Associated Press reports:
BUFFALO, N.Y. — Milton Rogovin, a social documentary photographer who built a life's work by looking through a lens at people who were invisible to others, died Tuesday, Jan. 18, 2011, at age 101.
Joe Kemp from "Working People, 1976 - 1987": Commenting on this body of work Rogovin said, "In 1975 I closed my optometric office in order to do a photo series in the steel mills of the Buffalo area. In this series, I tried, if possible, to film the workers both at work and at home with their families."
"Appalachia, 1962 - 1987: of this body of work Rovogin said, "Mainly I concentrated on the families who lived in the mining areas. I photographed them in their homes and on their porches, where they sat to get some relief from the stifling heat..."
Worker in a Ford factory
"Lower West Side, 1972 - 1977: In 1972, a patient from Milton Rogovin's optometric office invited him to visit her home, just a few blocks from his office. Milton was captivated by the home and community. The Lower West Side series evolved as he began photographing the six square block area.
After being blacklisted in the communist scare of the 1950s, Rogovin dedicated his life to photography. His pictures documented the lives of the poor, the dispossessed, and the working class— in particular those living in a six-square-block neighborhood in Buffalo near his optometry practice.
"He referred to these people as the 'forgotten ones,'" his son said. "These were poor and working people who were not ever in the limelight."
Rogovin found "forgotten ones" on New York Indian reservations and in far-flung corners of China, Zimbabwe, France, Scotland and Spain.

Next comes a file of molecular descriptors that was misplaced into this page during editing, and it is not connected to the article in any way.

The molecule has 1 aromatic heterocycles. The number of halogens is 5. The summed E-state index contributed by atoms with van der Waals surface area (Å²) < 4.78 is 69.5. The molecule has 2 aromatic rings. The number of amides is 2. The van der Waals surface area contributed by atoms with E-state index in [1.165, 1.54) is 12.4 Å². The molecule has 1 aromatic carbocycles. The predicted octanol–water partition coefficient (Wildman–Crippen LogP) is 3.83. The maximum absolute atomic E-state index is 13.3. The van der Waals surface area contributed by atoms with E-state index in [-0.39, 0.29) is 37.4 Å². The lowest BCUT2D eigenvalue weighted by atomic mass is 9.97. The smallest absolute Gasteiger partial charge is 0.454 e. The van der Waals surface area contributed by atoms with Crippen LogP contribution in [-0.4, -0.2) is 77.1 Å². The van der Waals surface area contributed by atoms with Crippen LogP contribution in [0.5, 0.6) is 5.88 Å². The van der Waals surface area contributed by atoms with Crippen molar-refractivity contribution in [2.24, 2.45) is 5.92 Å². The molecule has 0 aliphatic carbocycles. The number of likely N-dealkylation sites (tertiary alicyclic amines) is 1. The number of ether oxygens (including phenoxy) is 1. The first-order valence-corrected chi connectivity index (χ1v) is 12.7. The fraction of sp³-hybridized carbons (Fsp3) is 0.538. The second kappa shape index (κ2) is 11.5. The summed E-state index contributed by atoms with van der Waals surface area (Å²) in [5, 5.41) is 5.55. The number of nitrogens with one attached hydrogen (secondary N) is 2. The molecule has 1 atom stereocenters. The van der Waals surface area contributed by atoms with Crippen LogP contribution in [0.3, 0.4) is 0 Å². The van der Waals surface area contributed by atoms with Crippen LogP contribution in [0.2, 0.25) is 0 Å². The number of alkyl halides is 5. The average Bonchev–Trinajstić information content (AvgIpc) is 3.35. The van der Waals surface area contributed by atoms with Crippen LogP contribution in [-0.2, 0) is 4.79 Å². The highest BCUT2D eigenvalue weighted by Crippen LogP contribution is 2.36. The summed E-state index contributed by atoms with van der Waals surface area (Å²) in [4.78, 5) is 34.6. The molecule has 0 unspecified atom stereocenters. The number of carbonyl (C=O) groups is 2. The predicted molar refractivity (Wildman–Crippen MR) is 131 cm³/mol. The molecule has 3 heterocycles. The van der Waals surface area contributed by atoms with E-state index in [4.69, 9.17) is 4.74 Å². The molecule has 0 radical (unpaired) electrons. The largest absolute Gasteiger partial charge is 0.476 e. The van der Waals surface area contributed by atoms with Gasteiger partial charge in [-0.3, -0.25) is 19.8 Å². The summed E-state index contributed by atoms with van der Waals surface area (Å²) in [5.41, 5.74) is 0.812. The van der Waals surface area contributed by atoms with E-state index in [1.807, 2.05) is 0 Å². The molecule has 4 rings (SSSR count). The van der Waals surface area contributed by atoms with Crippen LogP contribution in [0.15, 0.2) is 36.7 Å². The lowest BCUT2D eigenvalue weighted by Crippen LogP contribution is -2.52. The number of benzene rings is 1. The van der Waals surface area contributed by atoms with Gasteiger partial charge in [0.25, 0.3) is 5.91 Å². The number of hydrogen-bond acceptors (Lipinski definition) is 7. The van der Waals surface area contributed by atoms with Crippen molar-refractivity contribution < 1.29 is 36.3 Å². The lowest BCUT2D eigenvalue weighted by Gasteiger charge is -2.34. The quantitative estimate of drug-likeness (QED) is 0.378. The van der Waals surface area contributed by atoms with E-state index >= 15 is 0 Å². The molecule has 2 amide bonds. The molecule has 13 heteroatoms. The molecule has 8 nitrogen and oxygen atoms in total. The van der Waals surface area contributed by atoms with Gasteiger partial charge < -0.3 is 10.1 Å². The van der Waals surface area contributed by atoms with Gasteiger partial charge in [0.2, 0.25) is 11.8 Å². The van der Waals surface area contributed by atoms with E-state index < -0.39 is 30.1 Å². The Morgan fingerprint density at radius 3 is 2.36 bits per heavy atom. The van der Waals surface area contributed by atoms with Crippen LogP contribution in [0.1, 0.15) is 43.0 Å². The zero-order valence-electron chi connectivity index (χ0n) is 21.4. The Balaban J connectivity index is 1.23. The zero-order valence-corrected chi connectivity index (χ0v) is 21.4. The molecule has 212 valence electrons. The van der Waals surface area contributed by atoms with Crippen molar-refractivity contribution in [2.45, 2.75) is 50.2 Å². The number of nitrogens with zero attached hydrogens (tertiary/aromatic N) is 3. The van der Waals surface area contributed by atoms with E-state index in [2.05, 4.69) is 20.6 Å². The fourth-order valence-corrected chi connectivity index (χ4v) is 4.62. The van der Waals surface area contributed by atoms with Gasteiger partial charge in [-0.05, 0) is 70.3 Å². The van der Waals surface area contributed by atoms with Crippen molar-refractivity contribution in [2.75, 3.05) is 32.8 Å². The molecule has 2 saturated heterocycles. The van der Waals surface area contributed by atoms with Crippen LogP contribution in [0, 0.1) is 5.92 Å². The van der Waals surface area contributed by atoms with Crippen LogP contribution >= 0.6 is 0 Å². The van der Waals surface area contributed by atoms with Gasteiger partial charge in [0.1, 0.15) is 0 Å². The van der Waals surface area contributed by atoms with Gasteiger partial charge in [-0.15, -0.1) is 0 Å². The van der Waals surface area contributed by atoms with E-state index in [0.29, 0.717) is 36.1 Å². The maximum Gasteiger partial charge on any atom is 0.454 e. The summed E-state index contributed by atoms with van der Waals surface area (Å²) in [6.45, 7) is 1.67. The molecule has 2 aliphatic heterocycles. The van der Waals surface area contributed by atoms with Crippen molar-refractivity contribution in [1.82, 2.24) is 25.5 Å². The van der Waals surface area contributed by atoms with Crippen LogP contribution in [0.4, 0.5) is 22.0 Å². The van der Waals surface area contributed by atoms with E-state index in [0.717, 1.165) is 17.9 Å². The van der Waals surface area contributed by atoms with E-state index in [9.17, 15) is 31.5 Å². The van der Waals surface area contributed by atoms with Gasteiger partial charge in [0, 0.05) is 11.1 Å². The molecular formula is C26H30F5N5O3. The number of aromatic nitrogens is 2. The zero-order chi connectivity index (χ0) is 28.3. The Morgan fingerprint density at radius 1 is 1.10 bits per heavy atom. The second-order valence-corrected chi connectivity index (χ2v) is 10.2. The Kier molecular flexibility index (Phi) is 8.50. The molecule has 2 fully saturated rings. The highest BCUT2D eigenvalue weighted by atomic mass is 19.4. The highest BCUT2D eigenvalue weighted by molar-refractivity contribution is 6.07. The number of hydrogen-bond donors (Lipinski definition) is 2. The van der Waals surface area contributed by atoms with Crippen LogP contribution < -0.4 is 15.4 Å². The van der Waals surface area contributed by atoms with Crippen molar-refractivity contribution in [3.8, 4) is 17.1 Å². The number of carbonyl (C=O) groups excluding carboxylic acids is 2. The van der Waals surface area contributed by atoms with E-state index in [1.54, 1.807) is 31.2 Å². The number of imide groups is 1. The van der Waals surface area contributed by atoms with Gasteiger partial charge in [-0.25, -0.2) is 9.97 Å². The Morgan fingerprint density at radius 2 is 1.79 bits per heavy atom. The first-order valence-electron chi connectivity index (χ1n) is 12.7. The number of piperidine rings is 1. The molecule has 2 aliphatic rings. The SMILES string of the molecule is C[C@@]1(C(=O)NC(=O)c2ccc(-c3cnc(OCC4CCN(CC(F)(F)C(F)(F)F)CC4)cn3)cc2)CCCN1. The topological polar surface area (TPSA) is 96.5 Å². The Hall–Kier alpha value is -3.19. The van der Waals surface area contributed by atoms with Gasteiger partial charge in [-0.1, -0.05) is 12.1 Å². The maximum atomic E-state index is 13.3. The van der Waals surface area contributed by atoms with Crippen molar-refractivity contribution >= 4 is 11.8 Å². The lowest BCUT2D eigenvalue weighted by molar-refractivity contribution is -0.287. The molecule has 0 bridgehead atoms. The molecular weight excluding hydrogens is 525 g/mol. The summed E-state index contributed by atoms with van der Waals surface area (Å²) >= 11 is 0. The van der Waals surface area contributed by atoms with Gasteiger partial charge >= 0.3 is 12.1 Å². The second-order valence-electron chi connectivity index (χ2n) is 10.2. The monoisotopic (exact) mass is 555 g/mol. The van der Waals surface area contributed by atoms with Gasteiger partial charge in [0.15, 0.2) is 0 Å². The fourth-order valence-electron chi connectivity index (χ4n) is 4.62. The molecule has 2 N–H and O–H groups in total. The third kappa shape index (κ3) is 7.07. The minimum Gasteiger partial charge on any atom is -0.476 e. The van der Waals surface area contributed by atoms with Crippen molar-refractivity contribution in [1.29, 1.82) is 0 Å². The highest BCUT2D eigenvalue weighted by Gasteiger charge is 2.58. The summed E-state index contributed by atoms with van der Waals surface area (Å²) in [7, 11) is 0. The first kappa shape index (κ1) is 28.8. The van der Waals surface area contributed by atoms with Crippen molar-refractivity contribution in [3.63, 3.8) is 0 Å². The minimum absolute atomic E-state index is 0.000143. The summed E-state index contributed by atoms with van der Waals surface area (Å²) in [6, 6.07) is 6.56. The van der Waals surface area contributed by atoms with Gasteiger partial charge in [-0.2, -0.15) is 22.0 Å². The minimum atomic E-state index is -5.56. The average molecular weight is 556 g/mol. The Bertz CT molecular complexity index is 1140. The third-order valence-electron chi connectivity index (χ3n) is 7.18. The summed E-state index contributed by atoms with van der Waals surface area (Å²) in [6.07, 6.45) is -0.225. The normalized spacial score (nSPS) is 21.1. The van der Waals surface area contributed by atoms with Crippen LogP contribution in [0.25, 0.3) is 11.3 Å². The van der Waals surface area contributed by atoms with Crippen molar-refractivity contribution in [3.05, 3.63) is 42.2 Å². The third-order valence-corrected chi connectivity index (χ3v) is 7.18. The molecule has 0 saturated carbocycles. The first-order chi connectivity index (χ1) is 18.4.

His first project was a documentary series on Buffalo's black churches. Living on his wife's schoolteacher salary, he traveled to Appalachia, Chile and Mexico to take portraits of working people — always using a vintage Rolleiflex, a bare bulb flash, occasionally a tripod, and black and white film.
Born in New York City in 1909, Rogovin moved to Buffalo in 1938 to practice as an optometrist. He married Anne Setters in 1942, the same year he bought his first camera and was drafted into the U.S. Army. After returning from the war, he organized an optometrists' union in Buffalo and served as a librarian in the city's Communist Party. In 1957, he was called before the House Committee on Un-American Activities.
"Rogovin, named as top red in Buffalo, balks at nearly all queries," read the headline the next day in the hometown Buffalo Evening News.
With his optometry business sliced in half because of negative publicity, Rogovin turned to photography — although he never studied it formally.
"The rich have their photographers," Rogovin often said. "I photograph the forgotten ones."
Rogovin is survived by two daughters, Ellen Rogovin Hart and Paula Rogovin; five grandchildren and four great-grandchildren.
A master collection of 4,000 of his images are stored at the Center for Creative Photography at the University of Arizona in Tucson. In addition, all his negatives and contact sheets, plus 1,300 prints and 20,000 pieces of correspondence, are kept at the Library of Congress.